Reflection: Data Response

November 8, 2010 § Leave a comment

I feel that I did not do really bad on this data-response, however, there is still room for improvement. The score I received is something I was not satisfied with, and it merely had to with point reductions on basic areas in Economicsーsuch as supply and demand. I regret that I did not look over my work before handing it in, and by doing this, I could have easily gotten a higher mark. Two things I would like to do to improve on my score is to first, attempt  on practicing ‘simulation’ problems before the test, and second, refer to CRAMPS.

Another note, is to remind myself the scores should not be a burden. These days, I am very score-driven especially because I care about what only goes in the transcript. This has limited me to only put an effort on summative assessments than the formative, because formative assessments do not count towards the grade.  This was a huge mistake I made because an improvement on formative assessments would lead to a stronger response on the summative, and in the end, the final IB exam in May. I figured my senioritis has gotten me and feel lazy than I was last year, yet I have to force myself to put an effort on all assignments to accelerate in this class.


Should Trade Protectionism be allowed?

October 5, 2010 § 1 Comment

That’s right, it is certainly a hard question to solve with a simple yes and no. Many countries lean toward free-trade, while others impose protectionism such as tariffs, quotas, and subsidies to protect domestic industries. Understanding there exists pros and cons to this argument, I must say that I agree to have free-trade with these reasons:

  1. Protectionism increases price and decreases options. Protectionism limits availability of imported goods that force consumers to purchase domestic goods at a higher price. This is because the consumers have to cover the cost for protectionism with expensive prices for foreign goods.  On the other hand, prices are kept low and have more goods to choose from when there is free trade because competition levels increase amongst producers world-wide.
  2. Trade Wars may breakout. If a country restricts the amount of imported goods into one country, the countries may have tension in between them. For example, Japan and the USA were fighting over resources during WWII. USA was trying to avoid the war until Japan attacked Pearl Harbor and provoked USA to have war. The ultimate reason to this had to do with Japan blocking goods and trade between the two countries.

Real World Examples of Protectionism

October 4, 2010 § 3 Comments

Type of Protectionism Definition Real World Example + Link
Tariff Tax imposed when a good/service is imported in the country “Congress is considering slapping a tariff on Chinese imports as retaliation for China’s stubbornness over currency policy,and such a move could have implications for green-energy stocks.”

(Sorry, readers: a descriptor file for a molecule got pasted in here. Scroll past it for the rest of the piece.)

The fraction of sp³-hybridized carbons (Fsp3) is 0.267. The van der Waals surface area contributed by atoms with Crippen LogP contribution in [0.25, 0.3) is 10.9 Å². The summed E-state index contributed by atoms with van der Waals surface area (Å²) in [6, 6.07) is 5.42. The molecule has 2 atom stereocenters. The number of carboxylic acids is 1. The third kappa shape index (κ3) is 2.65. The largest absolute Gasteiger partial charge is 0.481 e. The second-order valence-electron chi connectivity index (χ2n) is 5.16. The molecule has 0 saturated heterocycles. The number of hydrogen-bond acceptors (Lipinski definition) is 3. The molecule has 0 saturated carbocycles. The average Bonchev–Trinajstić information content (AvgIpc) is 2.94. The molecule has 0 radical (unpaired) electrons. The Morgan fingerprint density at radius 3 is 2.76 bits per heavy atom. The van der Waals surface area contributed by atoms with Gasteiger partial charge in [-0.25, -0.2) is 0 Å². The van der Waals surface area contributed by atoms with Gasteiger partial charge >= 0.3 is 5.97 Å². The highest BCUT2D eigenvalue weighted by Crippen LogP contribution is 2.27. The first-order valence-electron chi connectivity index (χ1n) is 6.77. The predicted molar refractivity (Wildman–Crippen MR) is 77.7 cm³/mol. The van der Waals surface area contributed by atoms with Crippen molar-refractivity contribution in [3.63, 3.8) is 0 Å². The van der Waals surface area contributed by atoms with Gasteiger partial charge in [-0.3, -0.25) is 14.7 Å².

Tariff Example

Quota Limitation on the quantity that must not be exceeded, such as an import quota “Private English-medium schools on Thursday hinted at a fee hike to make up for the mandatory 25 per cent reservation of seats for underprivileged students.


The Right to Free and Compulsory Education Act, a piece of central legislation the state government has announced it would implement, makes it mandatory for all schools to set aside a quarter of their seats for poor students who won’t be charged fees.”

Quota Example

Subsidy A grant provided for the government to benefit the public “The government is weighing the feasibility of subsidizing in-vitro fertilization (IVF) treatment in an effort to slow the continuing decline in the birth rate, a Department of Health (DOH) official said Saturday.


If the subsidy program is adopted and offered to infertile couples, the official said, the numb”

Quota Example



Danger Zones in an IB Economics Exam

August 31, 2010 § Leave a comment

Some small, careless faults on IB papers can be something big like falling from a 7 to a 6. Looking at past papers/tests/exams, I have seen some common mistakes that have pulled down my grade down. Perhaps by noting my weaknesses down here, I will be able to avoid them in the near future.

  1. Poor Time Management: Sometimes, I would spend a quarter of the time allowed for a question that is only worth 3 points out of a total of 20 points on a test or quiz. It is pertinent to be able to plan and allocate time wisely by how much value each question has.
  2. Ineffective Evaluation: Evaluating the text may be one of the most important skills used in an economics exam  so it is crucial for us to know what is expected and understand several things about it. Whenever I see a question that asks me to evaluate certain causes or consequences, we should identify the ultimate cause or consequence and the reason; this leads back to the point about time-management, but if we endlessly kept listing them, it might be risky. Furthermore, it is also necessary to state economic concepts when evaluating.
  3. Imprecise use of Economic Terminology: This merely has to do with learning economic concepts and its terminology. Perhaps reviewing more often would help resolve these problems.

RE: “Tax Reform: These Small Steps Could Help Deficit, Economy”

August 24, 2010 § Leave a comment